STRESS: Mental illness reportedly costs UK employees up to £42 billion a year
Money-Advice-Trust

by LAUREN CODLING

MORE needs to be done in the workplace to support those with mental health difficulties, a former school leader has said, as a report last Thursday (1) suggested mental illness cost UK employers up to £42 billion a year.

Recent statistics from the Money and Mental Health Policy Institute revealed that each year
around 300,000 people with a long-term mental health condition lost their job.

The report recommended introducing preventative sick leave which could help those facing
mental health problems.

Pran Patel, 36, previously worked as an assistant principal at a secondary school in Harlow, Essex.

Having suffered from bouts of depression, anxiety and sleeplessness throughout his life, Patel revealed he had to take periods of time off work due to his mental health struggles.

He added the amount of support he received at work “differed”.

Patel, who is from Wolverhampton, had been advised against looking at senior roles in his profession as he could be perceived as “weak”.

“I’ve been told: ‘If you want to be a headteacher, chairs of government and trustees, will think you are weak of character’,” he told Eastern Eye.

“I have worked in organisations with differing levels of support – from feeling like I was truly valued to feeling like I was a burden on the school.”

He believes the acceptance and support concerning mental health was dependent on the experiences of the leadership team.

Teacher Pran Patel has suffered from bouts of depression, anxiety and sleeplessness throughout his life

In one instance, when Patel reached out for help, he was told he would be going for an assessment to organise further support.

“This actually turned out to be a fitness to work interview,” Patel recalled. “I wasn’t even told [this would be happening].”

According to statistics from the City Mental Health Alliance, one in four people will suffer
from a mental health illness in their lifetime.

Steps have been taken by government to tackle the problem – in the recent UK budget, chancellor Philip Hammond announced that £2bn will be given to fund mental health spending.

However, Patel believes although society is aware of the issue, a stigma still exists.

“The aim should be to eliminate the discrimination,” he said.

“The stigma only exists because of the discrimination and it comes down to cultural norms.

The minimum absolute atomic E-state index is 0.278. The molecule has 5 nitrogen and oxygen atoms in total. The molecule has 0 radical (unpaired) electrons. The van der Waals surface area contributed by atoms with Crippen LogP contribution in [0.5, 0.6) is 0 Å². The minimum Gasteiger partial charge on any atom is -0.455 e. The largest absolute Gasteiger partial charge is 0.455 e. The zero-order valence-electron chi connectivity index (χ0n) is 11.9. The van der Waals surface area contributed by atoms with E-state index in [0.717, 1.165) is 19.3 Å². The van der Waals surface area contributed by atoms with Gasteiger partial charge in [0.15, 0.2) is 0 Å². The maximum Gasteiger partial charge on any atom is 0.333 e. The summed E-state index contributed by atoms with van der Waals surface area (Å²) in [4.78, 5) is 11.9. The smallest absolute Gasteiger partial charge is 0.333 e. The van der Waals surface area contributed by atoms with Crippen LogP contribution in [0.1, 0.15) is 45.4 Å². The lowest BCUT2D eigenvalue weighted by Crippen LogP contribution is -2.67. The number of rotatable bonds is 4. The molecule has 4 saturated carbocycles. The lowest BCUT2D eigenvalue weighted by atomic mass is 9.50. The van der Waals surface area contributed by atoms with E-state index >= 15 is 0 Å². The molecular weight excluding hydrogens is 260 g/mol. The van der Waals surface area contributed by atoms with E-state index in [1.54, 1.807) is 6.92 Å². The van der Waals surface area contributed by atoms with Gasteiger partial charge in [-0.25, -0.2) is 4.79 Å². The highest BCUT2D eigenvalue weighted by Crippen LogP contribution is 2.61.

“The awareness is fundamentally a good thing, but more still needs to be done with employment practices.”

A 2017 survey by mental health charity Mind revealed one in three men attributed poor mental health to their job. Data also showed that men are less prepared to seek help and take time off than women.

British Asian Patel believes the stigma can become compounded in the community due to factors such as language, traditional gender roles and religion, which can cause further barriers.

“The Asian community is a complex beast because you have divisions of colour, language
[and] religion,” he said. “All of these different divisions make it difficult to reach the community.

“Even the simple act of getting people together into a support group is very difficult because people have such different backgrounds.”

Patel also noted how “toxic masculinity” has contributed to men not reaching out for support.

Patel has admitted the amount of support he received at work “differed”

In all cultures, men are expected to act in a tough, strong hyper masculine way, he said,
and talking about issues is seen as sign of weakness.

“As a result, men, even when they are aware of their issues are often told to ‘grow a pair’ or ‘man up’ when they do share, and as a result, the whole cycle perpetuates,” Patel said.

This is especially pertinent in south Asian communities, he added, as men can be seen as the sole breadwinners for the family so could feel they have to carry the burden alone.

In his own experiences, Patel’s friend group and family have been understanding of his struggles.

However, when he first reached out for professional help, he admitted he did not tell his
family straight away.

“I didn’t want them to worry and I was concerned about the cultural stigma,” he explained. “In the end, they were incredibly supportive, but the initial fear was the act of letting them know.”

There is literally no difference between a physical ailment and a mental one, Patel said, besides one having a stigma attached.

On his advice to individuals suffering with mental health, Patel said people should seek help.

“Although other professionals have told me by speaking publicly I may be viewed as weak, I don’t believe that,” he said. “I believe I can only be a role model. Everyone has a mental health [and] a healthier you is better for everyone.”